Targeted proteomics by selected/multiple reaction monitoring (S/MRM) or, on a larger scale, by SWATH (sequential window acquisition of all theoretical spectra) MS (mass spectrometry) typically relies on spectral reference libraries for peptide identification. Quality and coverage of these libraries are therefore of crucial importance for the performance of the methods. Here we present a detailed protocol that has been successfully used to build high-quality, extensive reference libraries supporting targeted proteomics by SWATH MS. We describe each step of the process, including data acquisition by discovery proteomics, assertion of peptide-spectrum matches (PSMs), generation of consensus spectra and compilation of MS coordinates that uniquely define each targeted peptide. Crucial steps such as false discovery rate (FDR) control, retention time normalization and handling of post-translationally modified peptides are detailed. Finally, we show how to use the library to extract SWATH data with the open-source software Skyline. The protocol takes 2–3 d to complete, depending on the extent of the library and the computational resources available.
At a glance
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- Supplementary Figure 1: Comparison of converters. (217 KB)
(a) Violin plots show the intrinsic fragment ion spectrum variability of three yeast sample injections converted with three DDA centroiding algorithms.
(b) Violin plots show how well the relative intensities of the six most intense fragment ions obtained by a certain centroiding algorithm compare to the relative intensities of the same six fragments in SWATH MS data.
The spectrum similarity was determined using the normalised spectral contrast angle as described by Toprak and co-workers41. N indicates the number of pairwise comparisons of fragment ion spectra for the same peptide precursors between each data file and S indicates the estimated level of dissimilarity obtained by comparing the experimental score distribution to the score distribution of a perturbation benchmark dataset (the lower S, the more similar the spectra).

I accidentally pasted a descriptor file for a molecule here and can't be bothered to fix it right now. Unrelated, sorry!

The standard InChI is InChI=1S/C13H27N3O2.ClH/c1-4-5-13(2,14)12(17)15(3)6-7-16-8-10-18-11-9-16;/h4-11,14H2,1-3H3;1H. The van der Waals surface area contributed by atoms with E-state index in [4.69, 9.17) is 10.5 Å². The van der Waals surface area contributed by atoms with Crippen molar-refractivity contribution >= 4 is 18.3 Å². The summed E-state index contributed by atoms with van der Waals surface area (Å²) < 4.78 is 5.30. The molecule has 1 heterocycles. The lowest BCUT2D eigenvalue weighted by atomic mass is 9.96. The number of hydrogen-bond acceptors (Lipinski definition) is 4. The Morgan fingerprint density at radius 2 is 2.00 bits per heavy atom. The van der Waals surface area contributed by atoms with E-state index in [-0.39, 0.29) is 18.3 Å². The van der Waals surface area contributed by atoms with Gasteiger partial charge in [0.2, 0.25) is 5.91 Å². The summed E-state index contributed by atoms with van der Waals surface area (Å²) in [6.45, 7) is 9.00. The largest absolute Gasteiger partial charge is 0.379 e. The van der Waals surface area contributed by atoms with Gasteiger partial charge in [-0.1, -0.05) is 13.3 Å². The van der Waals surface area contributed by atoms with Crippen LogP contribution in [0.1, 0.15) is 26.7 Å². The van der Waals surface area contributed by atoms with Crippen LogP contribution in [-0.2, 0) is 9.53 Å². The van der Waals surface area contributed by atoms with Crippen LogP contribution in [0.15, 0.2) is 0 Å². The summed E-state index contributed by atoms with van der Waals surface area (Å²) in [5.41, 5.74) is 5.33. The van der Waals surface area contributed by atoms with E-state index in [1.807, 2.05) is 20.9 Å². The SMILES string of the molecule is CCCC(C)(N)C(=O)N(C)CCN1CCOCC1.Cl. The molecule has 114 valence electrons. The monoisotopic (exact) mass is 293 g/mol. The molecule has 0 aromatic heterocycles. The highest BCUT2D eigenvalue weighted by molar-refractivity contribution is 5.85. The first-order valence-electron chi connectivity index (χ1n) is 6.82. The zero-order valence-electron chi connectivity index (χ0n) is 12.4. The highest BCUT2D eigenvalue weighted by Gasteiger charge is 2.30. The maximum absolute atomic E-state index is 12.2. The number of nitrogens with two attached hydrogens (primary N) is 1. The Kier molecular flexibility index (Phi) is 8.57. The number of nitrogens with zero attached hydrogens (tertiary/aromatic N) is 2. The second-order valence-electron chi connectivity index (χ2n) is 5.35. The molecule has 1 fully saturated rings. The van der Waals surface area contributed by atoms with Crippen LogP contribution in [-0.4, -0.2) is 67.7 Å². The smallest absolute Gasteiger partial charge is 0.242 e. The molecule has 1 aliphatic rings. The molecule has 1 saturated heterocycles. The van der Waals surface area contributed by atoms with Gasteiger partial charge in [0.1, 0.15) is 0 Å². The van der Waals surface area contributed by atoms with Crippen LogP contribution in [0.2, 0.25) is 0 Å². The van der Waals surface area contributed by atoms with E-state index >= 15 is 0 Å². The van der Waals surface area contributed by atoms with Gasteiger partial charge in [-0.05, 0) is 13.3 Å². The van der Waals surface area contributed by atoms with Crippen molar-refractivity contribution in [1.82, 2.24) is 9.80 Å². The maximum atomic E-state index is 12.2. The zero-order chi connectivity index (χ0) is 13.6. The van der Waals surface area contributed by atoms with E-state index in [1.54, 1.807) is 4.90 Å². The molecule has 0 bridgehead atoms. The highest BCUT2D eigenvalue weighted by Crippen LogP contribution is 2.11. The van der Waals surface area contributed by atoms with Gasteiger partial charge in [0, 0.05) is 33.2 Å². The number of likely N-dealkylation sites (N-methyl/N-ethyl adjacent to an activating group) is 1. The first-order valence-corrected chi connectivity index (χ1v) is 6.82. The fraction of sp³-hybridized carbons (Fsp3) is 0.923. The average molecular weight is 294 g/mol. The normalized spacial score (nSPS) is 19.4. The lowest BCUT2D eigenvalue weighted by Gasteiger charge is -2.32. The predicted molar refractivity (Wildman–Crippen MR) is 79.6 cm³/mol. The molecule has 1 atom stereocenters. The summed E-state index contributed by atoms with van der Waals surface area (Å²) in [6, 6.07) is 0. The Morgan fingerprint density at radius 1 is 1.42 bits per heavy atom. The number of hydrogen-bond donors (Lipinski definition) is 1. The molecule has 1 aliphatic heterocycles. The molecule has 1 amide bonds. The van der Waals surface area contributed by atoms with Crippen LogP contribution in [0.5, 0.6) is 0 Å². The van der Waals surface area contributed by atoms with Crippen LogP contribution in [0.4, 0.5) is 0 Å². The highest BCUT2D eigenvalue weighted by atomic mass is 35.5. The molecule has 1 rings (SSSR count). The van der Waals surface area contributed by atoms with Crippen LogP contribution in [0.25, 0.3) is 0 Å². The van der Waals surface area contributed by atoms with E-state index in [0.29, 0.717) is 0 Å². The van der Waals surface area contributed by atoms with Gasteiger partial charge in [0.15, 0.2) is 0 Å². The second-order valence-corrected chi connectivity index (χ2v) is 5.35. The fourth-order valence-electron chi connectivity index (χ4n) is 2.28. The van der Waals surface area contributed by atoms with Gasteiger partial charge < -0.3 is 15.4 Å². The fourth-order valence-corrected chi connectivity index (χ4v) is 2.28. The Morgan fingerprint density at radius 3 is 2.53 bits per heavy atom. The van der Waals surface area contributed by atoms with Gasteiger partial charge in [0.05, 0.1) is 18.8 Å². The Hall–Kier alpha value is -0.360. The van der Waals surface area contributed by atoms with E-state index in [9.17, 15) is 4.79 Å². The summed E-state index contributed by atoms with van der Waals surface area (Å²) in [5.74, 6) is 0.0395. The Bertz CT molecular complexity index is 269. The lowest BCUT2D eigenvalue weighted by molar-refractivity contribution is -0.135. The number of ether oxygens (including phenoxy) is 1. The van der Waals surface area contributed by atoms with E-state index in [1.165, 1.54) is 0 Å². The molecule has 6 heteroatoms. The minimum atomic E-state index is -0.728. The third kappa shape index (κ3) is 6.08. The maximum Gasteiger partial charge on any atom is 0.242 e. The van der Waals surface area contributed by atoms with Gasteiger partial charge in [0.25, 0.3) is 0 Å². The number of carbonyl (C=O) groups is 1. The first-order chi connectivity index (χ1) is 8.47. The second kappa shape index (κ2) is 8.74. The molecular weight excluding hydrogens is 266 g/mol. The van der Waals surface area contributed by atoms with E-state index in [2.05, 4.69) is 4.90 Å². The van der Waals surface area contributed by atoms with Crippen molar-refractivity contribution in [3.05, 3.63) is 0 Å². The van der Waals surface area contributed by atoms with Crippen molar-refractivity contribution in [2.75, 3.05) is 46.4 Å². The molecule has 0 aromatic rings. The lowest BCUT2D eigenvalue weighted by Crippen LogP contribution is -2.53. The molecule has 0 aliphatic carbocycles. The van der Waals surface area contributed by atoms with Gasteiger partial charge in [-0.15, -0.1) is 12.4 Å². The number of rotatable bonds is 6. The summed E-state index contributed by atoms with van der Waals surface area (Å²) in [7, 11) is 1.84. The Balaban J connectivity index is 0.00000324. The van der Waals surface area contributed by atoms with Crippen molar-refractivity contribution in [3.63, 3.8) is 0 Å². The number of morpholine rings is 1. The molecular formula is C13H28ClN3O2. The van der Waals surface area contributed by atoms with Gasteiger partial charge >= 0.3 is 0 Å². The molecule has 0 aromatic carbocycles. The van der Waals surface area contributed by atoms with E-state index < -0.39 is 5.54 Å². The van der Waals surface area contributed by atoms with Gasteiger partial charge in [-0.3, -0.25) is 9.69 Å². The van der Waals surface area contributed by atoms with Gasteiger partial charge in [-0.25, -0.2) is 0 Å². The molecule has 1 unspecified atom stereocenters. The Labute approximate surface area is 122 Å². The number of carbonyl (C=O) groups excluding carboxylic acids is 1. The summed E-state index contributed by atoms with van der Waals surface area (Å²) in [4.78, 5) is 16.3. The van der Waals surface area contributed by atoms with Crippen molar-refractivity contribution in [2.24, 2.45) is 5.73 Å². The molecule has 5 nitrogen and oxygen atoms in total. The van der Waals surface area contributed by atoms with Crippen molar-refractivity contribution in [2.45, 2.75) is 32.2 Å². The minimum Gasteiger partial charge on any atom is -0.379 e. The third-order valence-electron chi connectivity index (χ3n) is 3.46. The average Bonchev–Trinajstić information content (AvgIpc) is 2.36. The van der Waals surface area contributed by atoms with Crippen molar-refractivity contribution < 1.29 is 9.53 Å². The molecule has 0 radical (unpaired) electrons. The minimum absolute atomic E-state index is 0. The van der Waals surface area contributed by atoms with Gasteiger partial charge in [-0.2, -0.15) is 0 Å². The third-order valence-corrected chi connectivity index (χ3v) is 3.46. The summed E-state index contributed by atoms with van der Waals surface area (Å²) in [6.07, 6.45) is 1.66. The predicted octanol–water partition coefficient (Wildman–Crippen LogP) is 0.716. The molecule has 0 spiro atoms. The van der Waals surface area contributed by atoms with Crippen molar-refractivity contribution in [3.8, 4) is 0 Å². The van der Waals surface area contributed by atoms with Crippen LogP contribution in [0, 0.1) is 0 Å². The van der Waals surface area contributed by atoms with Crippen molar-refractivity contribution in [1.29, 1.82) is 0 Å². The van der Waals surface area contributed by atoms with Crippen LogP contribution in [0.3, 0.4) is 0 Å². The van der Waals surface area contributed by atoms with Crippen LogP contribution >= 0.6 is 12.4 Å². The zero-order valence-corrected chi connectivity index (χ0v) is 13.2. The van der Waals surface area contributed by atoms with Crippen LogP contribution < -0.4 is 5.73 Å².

(c) Depending on the centroiding algorithm implemented in the different peak pickers, the number of peptide and protein identifications from a database search vary slightly (after filtering for protein-level FDR=1%). The size of the circles is proportional to the number of identifications.
- Supplementary Figure 2: MAYU-estimated FDRs with respect to iProphet probability thresholds. (272 KB)
The software MAYU estimates the FDRs on PSM (mFDR), peptide (pepFDR), and protein (protFDR) level with respect to the applied iProphet probability threshold. The data is based on the case study described in the protocol, which consists of three whole cell lysates of yeast. As comparison the protein FDR of a very large data set of 331 runs of different human cells and tissues is shown (Pan Human Library as described by Rosenberger and colleagues23).
- Supplementary Figure 3: Comparison of consensus and best replicate spectral libraries. (92 KB)
a) Violin plots show the intrinsic fragment ion spectrum variability of three injections of a yeast sample converted with the qtofpeakpicker and summarised using either the best replicate fragment ion spectrum or consensus algorithm implemented in SpectraST11.
(b) Violin plots show how well the relative intensities of the six most intense fragment ions compare to the relative intensities of the same six fragments in SWATH MS data.
The spectrum similarity was determined using the normalised spectral contrast angle as described by Toprak and co-workers41. N indicates the number of pairwise comparisons of fragment ion spectra for the same peptide precursors between each data file and S indicates the estimated level of dissimilarity obtained by comparing the experimental score distribution to the score distribution of a perturbation benchmark dataset (the lower S, the more similar the spectra). Common neutral losses were included in the comparison.
- Supplementary Text and Figures (7,125 KB)
Supplementary Figures 1–3, Supplementary Notes 1–5, Supplementary Tables 1–6 and Supplementary Tutorial